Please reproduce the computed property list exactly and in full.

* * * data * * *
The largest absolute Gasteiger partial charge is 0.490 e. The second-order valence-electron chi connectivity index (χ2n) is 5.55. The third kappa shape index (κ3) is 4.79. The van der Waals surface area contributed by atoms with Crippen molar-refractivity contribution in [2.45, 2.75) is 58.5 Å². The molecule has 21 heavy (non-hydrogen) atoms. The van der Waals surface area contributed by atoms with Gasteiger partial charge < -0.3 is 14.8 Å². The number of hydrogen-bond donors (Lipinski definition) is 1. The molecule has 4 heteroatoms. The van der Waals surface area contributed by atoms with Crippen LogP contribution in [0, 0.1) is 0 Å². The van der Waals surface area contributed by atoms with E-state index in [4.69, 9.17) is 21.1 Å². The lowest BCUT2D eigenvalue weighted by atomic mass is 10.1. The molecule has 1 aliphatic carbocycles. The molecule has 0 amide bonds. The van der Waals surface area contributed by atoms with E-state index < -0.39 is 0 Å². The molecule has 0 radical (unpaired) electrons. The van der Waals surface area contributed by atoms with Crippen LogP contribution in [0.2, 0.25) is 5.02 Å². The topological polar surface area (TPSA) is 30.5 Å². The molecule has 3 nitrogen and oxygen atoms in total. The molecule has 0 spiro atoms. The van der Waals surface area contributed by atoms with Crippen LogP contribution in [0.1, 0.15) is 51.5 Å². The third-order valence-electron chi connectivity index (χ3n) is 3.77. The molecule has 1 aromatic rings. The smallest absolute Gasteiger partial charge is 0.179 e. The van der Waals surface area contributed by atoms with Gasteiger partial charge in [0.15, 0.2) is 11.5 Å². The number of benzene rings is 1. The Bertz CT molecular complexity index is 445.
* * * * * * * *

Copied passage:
The largest absolute Gasteiger partial charge is 0.490 e. The second-order valence-electron chi connectivity index (χ2n) is 5.55. The third kappa shape index (κ3) is 4.79. The van der Waals surface area contributed by atoms with Crippen molar-refractivity contribution in [2.45, 2.75) is 58.5 Å². The molecule has 21 heavy (non-hydrogen) atoms. The van der Waals surface area contributed by atoms with Gasteiger partial charge < -0.3 is 14.8 Å². The number of hydrogen-bond donors (Lipinski definition) is 1. The molecule has 4 heteroatoms. The van der Waals surface area contributed by atoms with Crippen LogP contribution in [0, 0.1) is 0 Å². The van der Waals surface area contributed by atoms with E-state index in [4.69, 9.17) is 21.1 Å². The lowest BCUT2D eigenvalue weighted by atomic mass is 10.1. The molecule has 1 aliphatic carbocycles. The molecule has 0 amide bonds. The van der Waals surface area contributed by atoms with E-state index < -0.39 is 0 Å². The molecule has 0 radical (unpaired) electrons. The van der Waals surface area contributed by atoms with Crippen LogP contribution in [0.2, 0.25) is 5.02 Å². The topological polar surface area (TPSA) is 30.5 Å². The molecule has 3 nitrogen and oxygen atoms in total. The molecule has 0 spiro atoms. The van der Waals surface area contributed by atoms with Crippen LogP contribution in [0.1, 0.15) is 51.5 Å². The third-order valence-electron chi connectivity index (χ3n) is 3.77. The molecule has 1 aromatic rings. The smallest absolute Gasteiger partial charge is 0.179 e. The van der Waals surface area contributed by atoms with Gasteiger partial charge in [0.15, 0.2) is 11.5 Å². The number of benzene rings is 1. The Bertz CT molecular complexity index is 445.